FEARS that radiation from phone masts is killing bees could affect decisions over the location of masts in Bolton.

Radiation from masts has been blamed for dwindling honey bee populations, with scientists claiming it interferes with the insects' navigation systems and stops them finding their way back to their hives.

Research by Landau University in Germany found that 70 per cent of bees exposed to radiation failed to find their way back to their hive after searching for pollen and nectar.

Bolton Council planners will now investigate the claims following a request at a full council meeting by Conservative planning committee member Cllr Norman Critchley.

The evidence could be used in future decisions on applications for mobile phone masts in the borough.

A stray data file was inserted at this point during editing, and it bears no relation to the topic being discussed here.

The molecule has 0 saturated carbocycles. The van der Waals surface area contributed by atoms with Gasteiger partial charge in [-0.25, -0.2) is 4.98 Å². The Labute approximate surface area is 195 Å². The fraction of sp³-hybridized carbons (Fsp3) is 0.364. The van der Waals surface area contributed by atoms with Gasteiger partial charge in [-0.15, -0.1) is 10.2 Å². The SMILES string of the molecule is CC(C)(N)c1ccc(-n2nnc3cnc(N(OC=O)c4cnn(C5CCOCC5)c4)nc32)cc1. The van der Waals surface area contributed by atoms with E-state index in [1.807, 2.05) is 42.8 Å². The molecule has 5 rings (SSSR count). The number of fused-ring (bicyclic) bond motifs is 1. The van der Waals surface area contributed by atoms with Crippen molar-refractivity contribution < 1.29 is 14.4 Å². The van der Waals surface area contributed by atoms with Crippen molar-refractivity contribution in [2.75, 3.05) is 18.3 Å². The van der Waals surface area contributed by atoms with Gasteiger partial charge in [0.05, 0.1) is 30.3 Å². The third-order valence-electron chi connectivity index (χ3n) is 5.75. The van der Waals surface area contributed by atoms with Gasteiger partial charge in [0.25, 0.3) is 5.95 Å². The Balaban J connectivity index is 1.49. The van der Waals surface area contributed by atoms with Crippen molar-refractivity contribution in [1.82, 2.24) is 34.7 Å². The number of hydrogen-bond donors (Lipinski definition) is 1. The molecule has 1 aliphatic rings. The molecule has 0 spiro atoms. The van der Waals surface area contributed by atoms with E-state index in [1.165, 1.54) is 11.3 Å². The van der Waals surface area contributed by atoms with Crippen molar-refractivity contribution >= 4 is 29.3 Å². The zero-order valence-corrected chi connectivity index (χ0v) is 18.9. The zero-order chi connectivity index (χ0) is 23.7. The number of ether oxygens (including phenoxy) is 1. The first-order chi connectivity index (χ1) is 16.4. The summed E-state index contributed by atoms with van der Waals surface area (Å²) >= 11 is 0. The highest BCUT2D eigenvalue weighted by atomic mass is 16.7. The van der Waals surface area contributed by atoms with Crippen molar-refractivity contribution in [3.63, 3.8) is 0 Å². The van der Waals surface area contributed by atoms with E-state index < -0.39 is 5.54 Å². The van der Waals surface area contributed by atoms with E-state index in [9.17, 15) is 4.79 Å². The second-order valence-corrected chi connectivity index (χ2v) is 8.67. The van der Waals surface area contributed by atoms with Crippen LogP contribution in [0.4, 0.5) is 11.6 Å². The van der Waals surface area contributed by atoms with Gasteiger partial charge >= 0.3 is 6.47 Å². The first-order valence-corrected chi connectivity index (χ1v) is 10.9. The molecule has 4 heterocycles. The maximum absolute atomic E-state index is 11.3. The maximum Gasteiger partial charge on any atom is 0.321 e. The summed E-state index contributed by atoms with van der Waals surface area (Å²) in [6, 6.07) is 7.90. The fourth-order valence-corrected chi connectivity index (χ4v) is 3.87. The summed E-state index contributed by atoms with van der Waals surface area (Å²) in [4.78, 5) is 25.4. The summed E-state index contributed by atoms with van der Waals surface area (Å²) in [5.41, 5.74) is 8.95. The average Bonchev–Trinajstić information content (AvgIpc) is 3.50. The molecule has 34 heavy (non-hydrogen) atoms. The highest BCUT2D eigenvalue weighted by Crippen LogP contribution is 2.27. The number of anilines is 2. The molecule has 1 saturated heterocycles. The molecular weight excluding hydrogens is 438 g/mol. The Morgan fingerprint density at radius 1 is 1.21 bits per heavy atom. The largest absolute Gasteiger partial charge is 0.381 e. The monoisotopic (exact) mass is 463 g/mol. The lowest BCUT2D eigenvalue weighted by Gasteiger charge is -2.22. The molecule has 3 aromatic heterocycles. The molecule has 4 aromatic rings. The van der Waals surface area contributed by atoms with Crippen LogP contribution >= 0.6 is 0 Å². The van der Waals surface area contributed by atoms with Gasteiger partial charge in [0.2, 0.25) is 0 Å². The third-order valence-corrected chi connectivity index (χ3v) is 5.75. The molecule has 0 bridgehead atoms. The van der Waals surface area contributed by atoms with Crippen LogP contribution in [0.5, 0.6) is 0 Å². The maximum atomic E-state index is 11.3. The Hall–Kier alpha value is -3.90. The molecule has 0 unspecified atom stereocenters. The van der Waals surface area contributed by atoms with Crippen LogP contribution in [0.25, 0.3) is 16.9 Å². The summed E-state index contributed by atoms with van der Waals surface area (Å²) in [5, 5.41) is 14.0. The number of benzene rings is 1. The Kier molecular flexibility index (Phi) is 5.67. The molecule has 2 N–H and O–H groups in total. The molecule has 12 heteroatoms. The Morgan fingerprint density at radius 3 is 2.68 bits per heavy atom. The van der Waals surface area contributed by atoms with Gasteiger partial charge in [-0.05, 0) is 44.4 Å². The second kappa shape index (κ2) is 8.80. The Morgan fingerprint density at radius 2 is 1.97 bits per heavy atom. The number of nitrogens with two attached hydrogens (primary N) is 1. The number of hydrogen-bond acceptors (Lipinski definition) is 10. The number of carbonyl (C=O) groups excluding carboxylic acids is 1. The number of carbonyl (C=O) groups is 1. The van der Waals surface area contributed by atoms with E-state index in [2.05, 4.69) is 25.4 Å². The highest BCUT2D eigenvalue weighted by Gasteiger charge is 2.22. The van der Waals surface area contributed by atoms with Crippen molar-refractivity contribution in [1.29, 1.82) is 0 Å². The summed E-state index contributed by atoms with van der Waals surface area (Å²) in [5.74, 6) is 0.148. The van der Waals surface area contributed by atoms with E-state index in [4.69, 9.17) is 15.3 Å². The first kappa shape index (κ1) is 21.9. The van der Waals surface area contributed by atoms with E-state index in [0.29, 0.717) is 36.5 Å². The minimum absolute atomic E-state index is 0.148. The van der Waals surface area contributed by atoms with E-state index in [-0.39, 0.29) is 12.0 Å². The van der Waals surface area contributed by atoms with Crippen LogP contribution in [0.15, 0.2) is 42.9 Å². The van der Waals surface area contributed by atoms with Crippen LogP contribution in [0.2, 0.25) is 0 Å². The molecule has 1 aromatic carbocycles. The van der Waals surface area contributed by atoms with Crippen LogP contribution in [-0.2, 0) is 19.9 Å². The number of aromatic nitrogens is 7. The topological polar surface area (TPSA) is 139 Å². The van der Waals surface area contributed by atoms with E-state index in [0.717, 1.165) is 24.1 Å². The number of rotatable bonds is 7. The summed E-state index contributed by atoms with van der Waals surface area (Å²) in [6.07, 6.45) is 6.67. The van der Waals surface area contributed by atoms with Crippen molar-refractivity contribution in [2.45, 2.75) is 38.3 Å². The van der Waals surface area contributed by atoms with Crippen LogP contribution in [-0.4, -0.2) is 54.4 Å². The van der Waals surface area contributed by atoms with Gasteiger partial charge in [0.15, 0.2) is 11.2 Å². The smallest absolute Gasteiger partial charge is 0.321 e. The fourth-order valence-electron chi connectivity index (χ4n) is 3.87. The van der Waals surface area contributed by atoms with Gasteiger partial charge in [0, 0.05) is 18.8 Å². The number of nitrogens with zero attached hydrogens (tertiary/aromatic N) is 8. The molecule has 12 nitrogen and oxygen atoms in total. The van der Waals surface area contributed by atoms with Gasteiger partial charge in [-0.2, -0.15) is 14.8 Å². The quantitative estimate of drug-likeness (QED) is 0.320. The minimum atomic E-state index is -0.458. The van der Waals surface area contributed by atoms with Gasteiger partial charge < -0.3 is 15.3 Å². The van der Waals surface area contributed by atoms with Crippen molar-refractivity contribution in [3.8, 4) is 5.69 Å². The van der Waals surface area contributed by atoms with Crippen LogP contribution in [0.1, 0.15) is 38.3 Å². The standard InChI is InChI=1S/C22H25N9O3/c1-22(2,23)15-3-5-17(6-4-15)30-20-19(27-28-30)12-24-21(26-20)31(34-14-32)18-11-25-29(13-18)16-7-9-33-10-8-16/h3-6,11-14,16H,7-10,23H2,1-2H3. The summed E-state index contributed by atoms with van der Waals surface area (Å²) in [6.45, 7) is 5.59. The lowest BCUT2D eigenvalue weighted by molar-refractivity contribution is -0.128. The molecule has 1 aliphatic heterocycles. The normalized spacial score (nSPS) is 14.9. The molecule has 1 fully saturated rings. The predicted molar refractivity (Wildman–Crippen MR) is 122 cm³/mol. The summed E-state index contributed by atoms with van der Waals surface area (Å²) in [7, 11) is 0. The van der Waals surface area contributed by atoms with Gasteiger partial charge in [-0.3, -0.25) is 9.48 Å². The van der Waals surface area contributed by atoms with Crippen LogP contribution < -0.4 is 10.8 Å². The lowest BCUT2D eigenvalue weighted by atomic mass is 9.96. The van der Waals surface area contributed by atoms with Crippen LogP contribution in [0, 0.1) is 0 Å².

Cllr Critchley raised concerns about the possible loss of honey and said he had also heard that radiowaves from the masts could also affect migratory birds.

He said bees had aided the medical profession over thousands of years and honey-based dressings could help in the fight against superbug MRSA.

Cllr Ebrahim Adia, executive member for development, agreed to ask the council's planning improvement working party, made up of two councillors from each of the three parties on the council, to look into the matter.

The party meets quarterly to look at improvements to the planning system.

Cllr Adia said: "Our powers in relation to phone masts are somewhat limited but in spite of that, we are proud as a council to promote bio-diversity and ecology as part of the planning process."

Some beekeepers in Britain have reported losses exceeding the usual 10 per cent of colonies that die during winter.

But beekeeper, Keith Hibbert, who keeps bees in New Springs, Wigan, said he was sceptical of the phone mast claims.

Mr Hibbert, of Fallbirch Road, Horwich, said: "I have lost more bees over the winter than I would in a normal winter and I'm not quite sure why.

"But I'm not aware of any phone masts nearby and it may have been because I was away for a while and wasn't there to tend to them."